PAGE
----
The Bears quarterback told reporters, Wednesday, that his thumb is day to day.
Jay Cutler described the three screws and two pins that are holding together his thumb at a press conference Wednesday.
The Bears quarterback considered his treatment carefully.
"They told me it was serious," Cutler said, recalling the break. "I didn't imagine I'd have to have surgery."
A "Bennett's fracture" -- as it's called -- occurs where the thumb meets the wrist.
"It was uncomfortable but I was able to get through. Playing the whole game would've been a problem."
Cutler received word after the Chargers game that he'd need the surgery on his throwing hand.
And when a quarterback is told he needs surgery on his throwing hand, he takes his future into his own hands. Cutler bypassed Bears team doctors and found a hand specialist on his own.
He chose Dr. Randy Viola of the Steadman Clinic in Vail Colorado. According to Becker's Orthopedic & Spine Review, Dr. Viola is ranked in the top 50 hand surgeons in the country.
Cutler explained his choice.
"We talked to a lot of Doctors around the country and I wanted to go to somebody I felt comfortable with and has a really good track record."
Dr. Viola is a Bloomington, Indiana native. Cutler, who's from Santa Claus, Indiana, said he only knew of the doctor's reputation.
Rated in the top 50 of hand, wrist & elbow surgeons according to Becker's Orthopedic Spine Review, Dr. Randy Viola works with the U.S. Ski team and Denver's pro sports teams.
Athletes like Ray Lewis of the Baltimore Ravens, the Yankees Alex Rodriquez and tennis star Monica Seles have all been treated at his Steadman Clinic in Vail. According to the VailDaily.com, the Steadman clinic has a reputation for thinking outside the box and thus can give athletes shorter recovery times. Cutler would only say his time frame to return was 3-10 weeks.
Cutler is scheduled to have some XRays and CT Scans next week to check on how well the bone is healing, the pins will come out, but the screws will stay in.
Cutler said the pins could be removed anytime after three weeks, or it could take up to 10 weeks. He told reporters there are many factors contributing to when he will be back to play and he's taking it week by week.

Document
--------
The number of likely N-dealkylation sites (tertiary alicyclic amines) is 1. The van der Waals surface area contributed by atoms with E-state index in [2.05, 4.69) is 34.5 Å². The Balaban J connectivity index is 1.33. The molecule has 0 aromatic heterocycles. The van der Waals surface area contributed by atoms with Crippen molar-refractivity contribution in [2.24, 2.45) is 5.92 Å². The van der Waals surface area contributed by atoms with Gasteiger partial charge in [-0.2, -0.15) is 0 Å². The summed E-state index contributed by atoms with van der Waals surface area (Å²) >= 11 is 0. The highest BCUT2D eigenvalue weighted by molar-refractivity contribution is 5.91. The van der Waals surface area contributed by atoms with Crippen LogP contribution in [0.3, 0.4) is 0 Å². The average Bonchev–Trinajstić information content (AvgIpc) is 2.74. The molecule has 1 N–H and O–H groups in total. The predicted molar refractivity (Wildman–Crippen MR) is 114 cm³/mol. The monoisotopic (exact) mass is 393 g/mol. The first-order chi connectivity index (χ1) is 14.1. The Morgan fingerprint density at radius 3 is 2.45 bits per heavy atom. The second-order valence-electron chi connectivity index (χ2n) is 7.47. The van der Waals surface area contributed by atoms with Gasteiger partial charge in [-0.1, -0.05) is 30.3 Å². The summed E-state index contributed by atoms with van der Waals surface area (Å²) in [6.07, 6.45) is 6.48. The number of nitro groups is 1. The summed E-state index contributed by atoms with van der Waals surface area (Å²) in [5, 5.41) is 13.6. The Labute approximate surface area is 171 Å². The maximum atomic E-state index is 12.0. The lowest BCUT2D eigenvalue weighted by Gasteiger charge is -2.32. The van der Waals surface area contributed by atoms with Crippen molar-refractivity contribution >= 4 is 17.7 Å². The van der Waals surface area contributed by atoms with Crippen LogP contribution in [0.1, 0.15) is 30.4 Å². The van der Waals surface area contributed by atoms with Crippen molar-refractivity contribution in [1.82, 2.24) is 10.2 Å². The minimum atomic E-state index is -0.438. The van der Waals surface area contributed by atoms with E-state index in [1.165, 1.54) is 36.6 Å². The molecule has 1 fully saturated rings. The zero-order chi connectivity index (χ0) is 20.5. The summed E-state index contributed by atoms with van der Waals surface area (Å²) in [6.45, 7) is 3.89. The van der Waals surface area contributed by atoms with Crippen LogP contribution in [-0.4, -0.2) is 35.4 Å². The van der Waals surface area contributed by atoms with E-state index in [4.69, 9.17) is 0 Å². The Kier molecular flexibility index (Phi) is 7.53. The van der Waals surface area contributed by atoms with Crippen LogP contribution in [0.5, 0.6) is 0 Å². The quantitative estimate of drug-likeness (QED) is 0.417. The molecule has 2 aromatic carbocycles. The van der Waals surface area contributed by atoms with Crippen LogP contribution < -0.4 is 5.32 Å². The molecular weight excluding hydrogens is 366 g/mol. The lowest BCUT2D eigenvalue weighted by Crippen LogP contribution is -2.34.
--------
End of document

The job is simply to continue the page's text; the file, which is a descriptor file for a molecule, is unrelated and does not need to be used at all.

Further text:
"It's just a matter of that bone really healing and me feeling comfortable with it," said Cutler.
The doctor was careful in where he placed the pins and screws to make sure Cutler wouldn't have many complications when throwing the football, but Cutler said he will lose a little flexibility in his thumb.
In the next few weeks, doctors will take X-rays and CT scans on his thumb to see how the bone is healing.
Though he wishes he could play in Sunday's game, Cutler said he knows he has to be smart about it and "realize there is a long term picture here."
In the mean time, Cutler is not enjoying his new role sitting on the sidelines and wants to be back playing on the field as soon as he can.
"I don't like watching practice. I don't like any of this. This is not what I signed up for. This is not anything I've really been a part of. So it's definitely hard on me. The sooner I can get back out there the better."
In the meantime, its all rehab, and oh yes Cutler confirmed a wedding to plan.
"I just heard about that" Cutler laughed, "I'm joking don't write that, I'll get in trouble." No date for his return, Cutler confirmed, and no date for his "on again" wedding to reality tv star Kristen Cavalarri.